Sunday, February 3, 2013

Haddon Hall

Haddon Hall
Three miles below Bakewell, near the Wye, is one of the most famous old mansions of England—Haddon Hall. This ancient baronial home, with its series of houses, its courtyards, towers, embattled walls, and gardens, stands on the side of a hill sloping down to the Wye, while the railway has pierced a tunnel through the hill almost underneath the structure.

The buildings surround two courtyards paved with large stones, and cover a space of nearly three hundred feet square. Outside the arched entrance-gate to the first courtyard is a low thatched cottage used as a porter's lodge. Haddon is maintained, not as a residence, but to give as perfect an idea as possible of a baronial hall of the Middle Ages. To get to the entrance the visitor toils up a rather steep hill, and on the way passes two remarkable yew trees, cut to represent the crests of the two families whose union by a romantic marriage is one of the traditions of this famous place. One yew represents the peacock of Manners, the present ducal house of Rutland, and the other the boar's head of Vernon.

Parts of this house, like so many structures in the neighborhood, were built in the time of "Peveril of the Peak," and its great hall was the "Martindale Hall" of Scott's novel, thus coming down to us through eight centuries, and nearly all the buildings are at least four hundred years old.

Entering the gateway, the porter's guard-room is seen on the right hand, with the ancient "peephole" through which he scanned visitors before admitting them. Mounting the steps to the first courtyard, which is on a lower level than the other, the chapel and the hall are seen on either hand, while in front are the steps leading to the state-apartments. The buildings are not lofty, but there are second-floor rooms in almost all parts, which were occupied by the household.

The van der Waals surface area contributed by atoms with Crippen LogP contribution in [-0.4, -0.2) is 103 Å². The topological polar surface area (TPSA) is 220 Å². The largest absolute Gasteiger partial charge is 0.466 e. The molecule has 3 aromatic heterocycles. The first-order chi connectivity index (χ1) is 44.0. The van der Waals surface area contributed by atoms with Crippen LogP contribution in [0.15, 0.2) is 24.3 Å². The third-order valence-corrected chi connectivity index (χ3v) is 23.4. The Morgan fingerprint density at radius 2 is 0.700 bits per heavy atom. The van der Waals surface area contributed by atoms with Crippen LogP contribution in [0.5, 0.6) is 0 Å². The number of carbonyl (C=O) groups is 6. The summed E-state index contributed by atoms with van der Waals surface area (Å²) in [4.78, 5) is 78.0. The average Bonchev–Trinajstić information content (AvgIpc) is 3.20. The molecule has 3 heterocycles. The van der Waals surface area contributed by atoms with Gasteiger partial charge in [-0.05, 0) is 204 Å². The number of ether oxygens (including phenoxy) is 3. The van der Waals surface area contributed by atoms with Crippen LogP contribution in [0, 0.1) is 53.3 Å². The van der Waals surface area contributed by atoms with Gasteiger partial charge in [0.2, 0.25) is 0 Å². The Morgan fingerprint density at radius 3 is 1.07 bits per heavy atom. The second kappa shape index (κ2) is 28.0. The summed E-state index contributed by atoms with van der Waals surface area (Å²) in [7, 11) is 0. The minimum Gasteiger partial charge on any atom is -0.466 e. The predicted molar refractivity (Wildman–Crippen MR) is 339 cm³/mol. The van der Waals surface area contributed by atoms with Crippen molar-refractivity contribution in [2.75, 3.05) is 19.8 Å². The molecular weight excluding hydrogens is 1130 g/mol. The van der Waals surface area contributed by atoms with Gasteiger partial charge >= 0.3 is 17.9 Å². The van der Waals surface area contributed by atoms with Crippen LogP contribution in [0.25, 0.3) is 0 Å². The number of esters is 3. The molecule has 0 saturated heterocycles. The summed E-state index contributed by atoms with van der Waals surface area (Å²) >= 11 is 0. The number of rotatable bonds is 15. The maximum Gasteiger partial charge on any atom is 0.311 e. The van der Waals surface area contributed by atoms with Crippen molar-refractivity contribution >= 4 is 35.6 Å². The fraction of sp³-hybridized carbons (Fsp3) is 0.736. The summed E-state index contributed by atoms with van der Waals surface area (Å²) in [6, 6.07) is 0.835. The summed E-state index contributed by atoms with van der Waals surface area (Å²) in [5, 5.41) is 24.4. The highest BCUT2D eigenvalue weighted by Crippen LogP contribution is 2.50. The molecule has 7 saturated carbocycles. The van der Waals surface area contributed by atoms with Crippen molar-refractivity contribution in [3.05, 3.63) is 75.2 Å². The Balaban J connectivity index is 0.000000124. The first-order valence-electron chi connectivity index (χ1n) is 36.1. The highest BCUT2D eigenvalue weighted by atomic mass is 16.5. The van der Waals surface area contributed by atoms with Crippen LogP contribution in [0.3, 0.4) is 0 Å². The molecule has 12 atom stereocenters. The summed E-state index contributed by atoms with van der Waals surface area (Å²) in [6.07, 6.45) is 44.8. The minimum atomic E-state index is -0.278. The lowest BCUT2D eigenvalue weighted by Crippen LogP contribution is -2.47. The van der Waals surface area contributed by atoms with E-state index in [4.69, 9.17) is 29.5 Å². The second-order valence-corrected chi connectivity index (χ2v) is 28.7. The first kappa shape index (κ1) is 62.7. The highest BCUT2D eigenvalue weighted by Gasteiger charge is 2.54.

There is an extensive ball-room, while the Eagle Tower rises at one corner of the court. Many relics of the olden time are preserved in these apartments. The ancient chapel is entered by an arched doorway from the court, and consists of a nave, chancel, and side aisle, with an antique Norman font and a large high-back pew used by the family. After passing the court, the banquet-hall is entered, thirty-five by twenty-five feet, and rising to the full height of the building. In one of the doorways is a bracket to which an iron ring is attached, which was used, as we are told, "to enforce the laws of conviviality." When a guest failed to drink his allowance of wine he was suspended by the wrist to this ring, and the liquor he failed to pour down his throat was poured into his sleeve. A tall screen at the end of the room formed the front of a gallery, where on great occasions minstrels discoursed sweet music, while at the opposite end the lord and his honored guests sat on a raised dais. Here still stands the old table, while behind the dais a flight of stairs leads up to the state-apartments. Stags' heads and antlers of great age are on the walls. 
Another door opens out of the banquet-hall into the dining-room, the end of which is entirely taken up with a fine Gothic window displaying the Vernon arms and quarterings. This room is elaborately wainscoted. The royal arms are inscribed over the fireplace, and below them is the Vernon motto carved in Gothic letters:

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